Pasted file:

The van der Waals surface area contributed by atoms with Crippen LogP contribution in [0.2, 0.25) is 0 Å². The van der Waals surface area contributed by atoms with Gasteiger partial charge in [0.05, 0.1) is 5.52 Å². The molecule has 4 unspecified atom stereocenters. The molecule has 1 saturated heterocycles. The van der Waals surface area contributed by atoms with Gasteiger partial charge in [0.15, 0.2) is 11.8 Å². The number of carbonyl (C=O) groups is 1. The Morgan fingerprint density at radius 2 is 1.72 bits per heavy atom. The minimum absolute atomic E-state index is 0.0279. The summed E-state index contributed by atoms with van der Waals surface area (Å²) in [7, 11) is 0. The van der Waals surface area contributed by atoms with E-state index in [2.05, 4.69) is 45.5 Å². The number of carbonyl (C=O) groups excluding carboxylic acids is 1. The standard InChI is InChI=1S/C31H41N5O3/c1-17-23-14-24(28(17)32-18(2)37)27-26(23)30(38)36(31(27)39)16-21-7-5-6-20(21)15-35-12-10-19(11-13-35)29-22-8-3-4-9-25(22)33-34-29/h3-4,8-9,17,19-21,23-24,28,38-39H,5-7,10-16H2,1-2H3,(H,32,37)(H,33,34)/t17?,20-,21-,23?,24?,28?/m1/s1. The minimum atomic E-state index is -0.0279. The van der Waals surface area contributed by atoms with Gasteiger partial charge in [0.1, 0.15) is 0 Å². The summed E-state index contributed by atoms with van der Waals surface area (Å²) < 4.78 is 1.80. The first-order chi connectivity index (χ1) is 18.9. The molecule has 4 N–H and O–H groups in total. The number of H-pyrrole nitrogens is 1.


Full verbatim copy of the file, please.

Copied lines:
The van der Waals surface area contributed by atoms with Crippen LogP contribution in [0.2, 0.25) is 0 Å². The van der Waals surface area contributed by atoms with Gasteiger partial charge in [0.05, 0.1) is 5.52 Å². The molecule has 4 unspecified atom stereocenters. The molecule has 1 saturated heterocycles. The van der Waals surface area contributed by atoms with Gasteiger partial charge in [0.15, 0.2) is 11.8 Å². The number of carbonyl (C=O) groups is 1. The Morgan fingerprint density at radius 2 is 1.72 bits per heavy atom. The minimum absolute atomic E-state index is 0.0279. The summed E-state index contributed by atoms with van der Waals surface area (Å²) in [7, 11) is 0. The van der Waals surface area contributed by atoms with E-state index in [2.05, 4.69) is 45.5 Å². The number of carbonyl (C=O) groups excluding carboxylic acids is 1. The standard InChI is InChI=1S/C31H41N5O3/c1-17-23-14-24(28(17)32-18(2)37)27-26(23)30(38)36(31(27)39)16-21-7-5-6-20(21)15-35-12-10-19(11-13-35)29-22-8-3-4-9-25(22)33-34-29/h3-4,8-9,17,19-21,23-24,28,38-39H,5-7,10-16H2,1-2H3,(H,32,37)(H,33,34)/t17?,20-,21-,23?,24?,28?/m1/s1. The minimum atomic E-state index is -0.0279. The van der Waals surface area contributed by atoms with Gasteiger partial charge in [0.1, 0.15) is 0 Å². The summed E-state index contributed by atoms with van der Waals surface area (Å²) < 4.78 is 1.80. The first-order chi connectivity index (χ1) is 18.9. The molecule has 4 N–H and O–H groups in total. The number of H-pyrrole nitrogens is 1.